I recently spent a week in Greenville, South Carolina. I was there to do leadership training with a group of high energy professionals who provide life and wellness services to first responders across the nation. When I travel, I always work in at least a couple of days to explore the area, see new sights, and hopefully get some nice photos. However on this trip I found so much more.
I stayed in the Hampton Inn and Suites, right on the Reedy River. Every morning when I entered the dining area for breakfast, a server looked at me and with a smile asked, “How is your day going today sir?” I knew he meant it. One morning I noticed him showing something on his phone to a couple of guests sitting at a table near me. Smiling while they watched, he seemed so happy to share. I asked him if I could also see what he was sharing. It was a video of him singing the national anthem at the Special Olympics. That’s how I became friends with Joshua Powell.
Josh has Cerebral Palsy and Mild Intellectual Disability. He lived in Denver until his late twenties, and then joined his parents to do missionary work in China. He was proud to tell me his practice of always trying to find useful things to do, before he travels someplace new. He loves to sing, and he sings very well. In China he connected with special-needs schools and taught vocal music.
Josh has been in the Special Olympics for nearly 30 years. He has participated in a number of types of games. A few months ago in Germany, he won the Bronze Medal for bowling. Josh is passionate about everything he does, but most proud of the gift of his voice. I enjoyed watching the videos of him singing the national anthem opening up Special Olympics events.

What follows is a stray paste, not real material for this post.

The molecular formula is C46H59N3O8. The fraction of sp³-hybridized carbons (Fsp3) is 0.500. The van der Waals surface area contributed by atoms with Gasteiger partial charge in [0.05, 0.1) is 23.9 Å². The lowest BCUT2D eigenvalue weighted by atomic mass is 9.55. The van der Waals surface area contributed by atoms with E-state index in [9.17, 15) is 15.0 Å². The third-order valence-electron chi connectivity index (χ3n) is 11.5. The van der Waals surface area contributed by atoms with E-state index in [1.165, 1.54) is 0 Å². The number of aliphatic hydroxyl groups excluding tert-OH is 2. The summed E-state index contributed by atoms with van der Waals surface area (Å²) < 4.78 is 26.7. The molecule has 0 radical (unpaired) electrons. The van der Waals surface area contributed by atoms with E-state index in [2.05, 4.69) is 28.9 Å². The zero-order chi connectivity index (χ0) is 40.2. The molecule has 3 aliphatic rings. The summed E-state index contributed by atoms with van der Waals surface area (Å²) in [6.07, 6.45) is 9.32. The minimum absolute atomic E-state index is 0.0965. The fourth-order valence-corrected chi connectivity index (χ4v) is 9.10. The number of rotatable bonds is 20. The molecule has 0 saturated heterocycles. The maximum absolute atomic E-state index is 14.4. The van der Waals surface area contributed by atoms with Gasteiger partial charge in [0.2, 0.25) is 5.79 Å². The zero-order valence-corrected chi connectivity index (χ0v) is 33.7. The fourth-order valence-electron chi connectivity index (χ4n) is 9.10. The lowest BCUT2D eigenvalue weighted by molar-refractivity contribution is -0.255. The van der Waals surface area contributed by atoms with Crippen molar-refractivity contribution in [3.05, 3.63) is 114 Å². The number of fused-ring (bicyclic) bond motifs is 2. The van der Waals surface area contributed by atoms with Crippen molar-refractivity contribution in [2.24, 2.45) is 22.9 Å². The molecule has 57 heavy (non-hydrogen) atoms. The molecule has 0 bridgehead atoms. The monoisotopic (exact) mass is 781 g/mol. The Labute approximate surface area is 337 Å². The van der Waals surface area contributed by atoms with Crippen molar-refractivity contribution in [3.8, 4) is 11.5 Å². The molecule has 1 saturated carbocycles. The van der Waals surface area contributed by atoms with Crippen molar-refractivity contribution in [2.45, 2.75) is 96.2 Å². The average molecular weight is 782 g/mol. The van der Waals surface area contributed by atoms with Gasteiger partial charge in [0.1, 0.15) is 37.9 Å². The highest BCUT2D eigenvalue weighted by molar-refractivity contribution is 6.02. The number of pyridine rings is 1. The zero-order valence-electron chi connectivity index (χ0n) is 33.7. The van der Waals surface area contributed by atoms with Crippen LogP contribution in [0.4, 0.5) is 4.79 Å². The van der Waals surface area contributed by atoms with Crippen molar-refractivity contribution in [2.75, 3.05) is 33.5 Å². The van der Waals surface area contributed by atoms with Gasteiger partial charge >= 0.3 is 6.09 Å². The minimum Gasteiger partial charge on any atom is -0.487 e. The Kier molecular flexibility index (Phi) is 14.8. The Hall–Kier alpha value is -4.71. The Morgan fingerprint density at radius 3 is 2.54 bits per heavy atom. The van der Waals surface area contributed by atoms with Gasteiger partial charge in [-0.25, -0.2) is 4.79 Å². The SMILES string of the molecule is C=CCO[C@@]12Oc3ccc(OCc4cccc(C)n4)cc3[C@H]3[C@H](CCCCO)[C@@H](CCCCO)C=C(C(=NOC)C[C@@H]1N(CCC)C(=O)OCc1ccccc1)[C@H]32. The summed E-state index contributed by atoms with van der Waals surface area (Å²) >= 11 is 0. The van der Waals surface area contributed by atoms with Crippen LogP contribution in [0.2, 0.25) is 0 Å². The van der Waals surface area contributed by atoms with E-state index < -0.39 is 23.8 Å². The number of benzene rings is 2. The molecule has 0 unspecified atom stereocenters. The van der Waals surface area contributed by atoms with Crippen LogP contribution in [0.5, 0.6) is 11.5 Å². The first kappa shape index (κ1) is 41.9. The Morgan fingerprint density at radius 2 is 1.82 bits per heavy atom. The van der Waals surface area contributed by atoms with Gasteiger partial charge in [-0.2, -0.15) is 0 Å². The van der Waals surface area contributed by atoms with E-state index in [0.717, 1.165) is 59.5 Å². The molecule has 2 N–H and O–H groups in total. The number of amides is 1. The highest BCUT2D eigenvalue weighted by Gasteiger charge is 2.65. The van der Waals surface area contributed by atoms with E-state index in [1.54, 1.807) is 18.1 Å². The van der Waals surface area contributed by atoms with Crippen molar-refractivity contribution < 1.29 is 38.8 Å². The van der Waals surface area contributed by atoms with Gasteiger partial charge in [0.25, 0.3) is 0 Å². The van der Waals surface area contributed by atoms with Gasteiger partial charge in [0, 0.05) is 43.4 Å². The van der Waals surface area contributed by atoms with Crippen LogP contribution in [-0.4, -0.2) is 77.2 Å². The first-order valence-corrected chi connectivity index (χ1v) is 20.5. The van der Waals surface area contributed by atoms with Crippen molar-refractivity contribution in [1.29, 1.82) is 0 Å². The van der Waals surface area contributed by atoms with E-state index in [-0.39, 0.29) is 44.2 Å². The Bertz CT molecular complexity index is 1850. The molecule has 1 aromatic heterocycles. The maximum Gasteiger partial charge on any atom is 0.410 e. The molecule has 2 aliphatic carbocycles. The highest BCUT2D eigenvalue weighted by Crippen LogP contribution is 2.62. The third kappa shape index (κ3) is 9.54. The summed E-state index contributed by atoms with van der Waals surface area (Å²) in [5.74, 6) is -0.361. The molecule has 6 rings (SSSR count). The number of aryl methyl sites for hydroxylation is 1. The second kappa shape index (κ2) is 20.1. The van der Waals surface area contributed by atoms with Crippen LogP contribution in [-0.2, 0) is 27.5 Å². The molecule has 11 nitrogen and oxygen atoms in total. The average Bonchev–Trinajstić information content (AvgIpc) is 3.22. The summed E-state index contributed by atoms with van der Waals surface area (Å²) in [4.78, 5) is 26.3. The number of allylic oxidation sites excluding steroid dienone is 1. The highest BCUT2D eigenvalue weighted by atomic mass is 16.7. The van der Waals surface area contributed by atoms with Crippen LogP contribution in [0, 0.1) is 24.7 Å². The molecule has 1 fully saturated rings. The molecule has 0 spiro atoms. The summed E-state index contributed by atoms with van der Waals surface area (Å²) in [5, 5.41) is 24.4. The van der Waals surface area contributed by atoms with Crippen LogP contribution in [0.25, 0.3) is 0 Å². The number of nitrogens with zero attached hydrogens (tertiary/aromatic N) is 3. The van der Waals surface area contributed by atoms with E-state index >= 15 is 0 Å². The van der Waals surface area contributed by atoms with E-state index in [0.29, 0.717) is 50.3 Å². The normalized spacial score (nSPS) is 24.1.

Josh certainly has some challenges. However, he told me with great certainty, that it is his challenges that gave him the greatest opportunities in life. With pride, he told me that because of his Cerebral Palsy he could not crawl as a baby, so he learned to move around by rolling. He was drawn from China to the Philippines because a friend thought that because Josh speaks a little slower, he would be a perfect fit to teach English to children in a church. Josh not only taught them English, but he taught them how to sing.
When I told Josh how much I admire all he has done, he smiled and referred to a quote Indiana Jones said, “It’s not the years … it’s the mileage.” The management team in the hotel certainly appreciate Josh. When I shared that I would be profiling him, General Manager Maylee West said, “Despite his challenges, he consistently maintains a cheerful demeanor and a positive outlook. He motivates us.”
I asked Josh if there was one thing that he would want a reader of this article to take away, what would it be. His voice picked up a couple of energy levels and he excitedly said, “I’m so glad you asked me that! All of us at some point will slow down, maybe stop. But I never want to stop. I will always find a way to help others. None of us have to stop – there’s always something we can do to help, no matter what our limitations.”
The motto of the Special Olympics is, “Let me win, but if I cannot win, let me be brave in the attempt.” Josh credits those few words with changing his life. I have come to know that is how Josh lives his life.
Thank you Josh, because you have helped me – you have enhanced my life. More to come for us both!
"Let Me Be Brave in the Attempt"
Joe Fox is a retired NYPD Chief with over 37 years of experience, motivational speaker, author, business consultant, leadership/life coach, U.S. Department of Justice Medal of Valor Review Board Member, Board of Directors, Rockaway’s 9/11/01 Tribute Park, Board of Directors 5-Star Life Insurance Company, serving US Military and first responders, social media influencer and digital creator.